Massimo succeeded in adapting his work to the needs of his clients, and with great coherence he never betrayed the principles of his minimalist design, always finding a subtle equilibrium between form and contents. His approach was to articulate a basic geometry in all his projects, translating it into visual pleasure, making the intangible tangible.

Massimo introduced the aesthetics of European Modernism to American graphic design. He was link to the rationalism of Mies van der Rohe, influencing the way we look at things by starting from a rational position, and choosing every solution for a precise reason. With basic grids, only six typefaces and primary colors he was able to invent different solutions for every problem, and they were always elegant and appropriate.

Among his more renowned works of graphic design, I recall the posters for the Piccolo Teatro di Milano, the logos for Bloomingdale’s and American Airlines, the image for Knoll Furniture, the map for the New York City Subway, and the graphics program for the United States National Park.

As a product and interior designer, among other projects Massimo designed the Divano Saratoga, the interior of St. Peter’s Church in New York, the Heller line of plastic ware.  His book "Canon" was widely distributed around the world.

But this is just a small list of his endless and fantastic creative productions.

When working on projects of my own, I would often wonder what Massimo would have thought about a particular idea, and from time to time I would send him my designs and ask for his advice. Massimo was always very generous with his time, and always replied with various suggestions or appreciations. When criticizing a project he was direct, logic and persuasive. His thoughts and ideas were always coherent, and his advice invaluable.

Massimo was a master of self-promotion, he knew how to sell and persuade a client, helped greatly by his wife Lella. On one occasion, I recall a competition for a corporate identity that he was participating in, along with two other important design studios in New York. When he presented his work he told the client "we are all very good, you could choose between us with your eyes closed… but if you open them, you will choose us."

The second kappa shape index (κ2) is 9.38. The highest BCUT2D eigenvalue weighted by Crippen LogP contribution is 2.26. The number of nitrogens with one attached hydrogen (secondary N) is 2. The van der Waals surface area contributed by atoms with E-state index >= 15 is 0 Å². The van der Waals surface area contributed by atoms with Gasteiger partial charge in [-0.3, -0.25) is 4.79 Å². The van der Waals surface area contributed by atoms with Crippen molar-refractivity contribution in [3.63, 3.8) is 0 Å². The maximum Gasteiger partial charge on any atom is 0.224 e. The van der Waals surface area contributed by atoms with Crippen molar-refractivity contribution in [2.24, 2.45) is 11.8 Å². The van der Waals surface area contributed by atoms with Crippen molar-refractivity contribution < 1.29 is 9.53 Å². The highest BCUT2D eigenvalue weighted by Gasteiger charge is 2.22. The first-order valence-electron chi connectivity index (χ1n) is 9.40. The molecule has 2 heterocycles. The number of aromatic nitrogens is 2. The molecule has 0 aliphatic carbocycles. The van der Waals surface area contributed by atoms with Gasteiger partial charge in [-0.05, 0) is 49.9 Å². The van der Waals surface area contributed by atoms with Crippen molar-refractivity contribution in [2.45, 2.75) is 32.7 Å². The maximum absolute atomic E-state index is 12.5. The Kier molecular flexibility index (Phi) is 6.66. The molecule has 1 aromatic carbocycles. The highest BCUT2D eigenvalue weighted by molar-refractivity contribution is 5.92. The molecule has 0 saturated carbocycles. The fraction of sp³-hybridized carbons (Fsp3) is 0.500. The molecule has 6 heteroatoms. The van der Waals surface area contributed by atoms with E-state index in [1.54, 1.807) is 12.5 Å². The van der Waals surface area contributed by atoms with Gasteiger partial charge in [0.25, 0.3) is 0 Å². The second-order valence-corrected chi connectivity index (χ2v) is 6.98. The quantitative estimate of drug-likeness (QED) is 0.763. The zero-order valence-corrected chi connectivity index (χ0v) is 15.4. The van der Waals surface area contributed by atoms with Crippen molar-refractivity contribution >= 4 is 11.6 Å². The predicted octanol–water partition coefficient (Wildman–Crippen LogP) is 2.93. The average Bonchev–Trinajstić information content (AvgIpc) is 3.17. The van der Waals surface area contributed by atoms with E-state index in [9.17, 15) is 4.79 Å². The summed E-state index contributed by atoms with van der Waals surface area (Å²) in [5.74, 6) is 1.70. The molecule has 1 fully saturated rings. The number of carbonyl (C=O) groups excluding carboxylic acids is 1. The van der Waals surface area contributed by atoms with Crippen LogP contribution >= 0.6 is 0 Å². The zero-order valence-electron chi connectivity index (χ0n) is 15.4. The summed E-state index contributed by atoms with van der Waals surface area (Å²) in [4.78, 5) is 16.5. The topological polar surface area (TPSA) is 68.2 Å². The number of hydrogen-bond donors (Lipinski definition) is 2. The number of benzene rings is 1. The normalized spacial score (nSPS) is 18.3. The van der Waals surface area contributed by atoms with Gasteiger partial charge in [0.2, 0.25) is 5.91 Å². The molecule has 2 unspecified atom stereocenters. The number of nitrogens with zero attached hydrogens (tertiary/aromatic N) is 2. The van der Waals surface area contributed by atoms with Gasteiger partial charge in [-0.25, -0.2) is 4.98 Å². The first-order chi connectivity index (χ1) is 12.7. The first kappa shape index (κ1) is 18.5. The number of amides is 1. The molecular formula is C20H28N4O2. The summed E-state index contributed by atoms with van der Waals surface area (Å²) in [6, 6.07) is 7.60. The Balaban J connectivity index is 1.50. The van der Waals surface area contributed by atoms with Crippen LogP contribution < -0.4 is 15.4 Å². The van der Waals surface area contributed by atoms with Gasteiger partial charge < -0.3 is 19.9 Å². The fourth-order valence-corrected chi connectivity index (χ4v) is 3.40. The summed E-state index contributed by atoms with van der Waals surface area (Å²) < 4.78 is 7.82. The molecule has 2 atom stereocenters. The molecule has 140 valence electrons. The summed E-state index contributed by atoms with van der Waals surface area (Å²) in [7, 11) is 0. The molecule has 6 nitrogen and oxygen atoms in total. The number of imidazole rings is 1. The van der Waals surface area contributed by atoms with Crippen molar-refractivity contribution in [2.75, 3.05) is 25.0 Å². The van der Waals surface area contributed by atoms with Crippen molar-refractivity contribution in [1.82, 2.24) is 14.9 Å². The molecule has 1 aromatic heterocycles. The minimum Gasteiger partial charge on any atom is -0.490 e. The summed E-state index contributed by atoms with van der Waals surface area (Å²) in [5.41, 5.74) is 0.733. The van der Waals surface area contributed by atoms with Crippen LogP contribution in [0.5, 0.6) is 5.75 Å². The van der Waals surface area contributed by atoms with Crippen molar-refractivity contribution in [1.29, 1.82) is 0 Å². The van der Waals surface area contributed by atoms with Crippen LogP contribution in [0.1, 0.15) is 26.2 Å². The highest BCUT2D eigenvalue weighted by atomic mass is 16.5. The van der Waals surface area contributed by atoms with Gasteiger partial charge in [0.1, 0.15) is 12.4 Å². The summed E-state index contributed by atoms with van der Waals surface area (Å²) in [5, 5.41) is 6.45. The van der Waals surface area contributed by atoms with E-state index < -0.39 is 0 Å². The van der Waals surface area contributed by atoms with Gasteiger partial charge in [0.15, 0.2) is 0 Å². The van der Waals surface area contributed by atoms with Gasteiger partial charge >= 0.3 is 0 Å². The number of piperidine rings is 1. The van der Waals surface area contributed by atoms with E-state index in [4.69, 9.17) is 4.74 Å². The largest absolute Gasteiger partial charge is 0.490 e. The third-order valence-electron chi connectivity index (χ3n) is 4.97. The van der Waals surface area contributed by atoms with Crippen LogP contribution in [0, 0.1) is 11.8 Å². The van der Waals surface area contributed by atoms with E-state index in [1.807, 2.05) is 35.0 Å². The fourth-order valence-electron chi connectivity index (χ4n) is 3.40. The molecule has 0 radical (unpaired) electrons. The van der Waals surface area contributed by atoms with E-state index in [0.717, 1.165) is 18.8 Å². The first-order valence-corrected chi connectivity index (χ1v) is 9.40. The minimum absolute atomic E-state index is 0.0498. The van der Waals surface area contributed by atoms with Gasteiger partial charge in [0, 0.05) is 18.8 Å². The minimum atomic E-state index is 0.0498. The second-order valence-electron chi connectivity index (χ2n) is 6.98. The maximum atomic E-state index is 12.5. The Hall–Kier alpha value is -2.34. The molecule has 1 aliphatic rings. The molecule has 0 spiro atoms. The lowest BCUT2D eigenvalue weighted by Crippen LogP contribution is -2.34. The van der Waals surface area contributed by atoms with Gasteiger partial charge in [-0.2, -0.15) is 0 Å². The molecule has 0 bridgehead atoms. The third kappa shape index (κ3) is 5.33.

He used to say that we designers should behave like doctors, suggesting to our clients to do what they need, not to do what they want.

Massimo was a tireless organizer, always pondering over new projects. I remember various AGI meetings where he was president, such as in Amsterdam, Amalfi, and Tokyo. Through his humor, enthusiasm, and distinctive elegance he communicated an international and an Italian flavor. Massimo was an Italian that held the image of Italy high around the entire world.

He used to say that he would like to design the corporate identity for the Vatican, keeping the logo, but redesigning all the rest. It was interesting to note the contrast between his sparkling personality and sense of humor and the meticulous strictness of his design.

I had the opportunity to teach with Massimo at various workshops and seminars around the world and I always appreciated the methodology, discipline and passion for design that he was able to communicate to his students. Roger Remington, director of the Vignelli Center in Rochester, said "as we move forward at the Vignelli Center for Design Studies, our task is to extend his legacy of excellence in everything we accomplish.”

Massimo and Lella Vignelli, Roger Remington and Milani among others at the Moulin des Trois Arcs, Provence.

Massimo and Lella Vignelli, Roger Remington and Milani among others at the Moulin des Trois Arcs, Provence.

Collaborating with Massimo for so many years has been a privilege and a great pleasure. He was a grand master of design and a real friend, I will miss him very much and for me he will always be by our side. He wrote a book about his work "Vignelli from the A to the Z" but for us his Z will be endless.

- Armando Milani

Watch Vignelli's recent interview on More Than Branding.

Photo credits: The Altos de Chavón School of Design and Armando Milani.

Special thanks to Armando Milani for his beautiful words.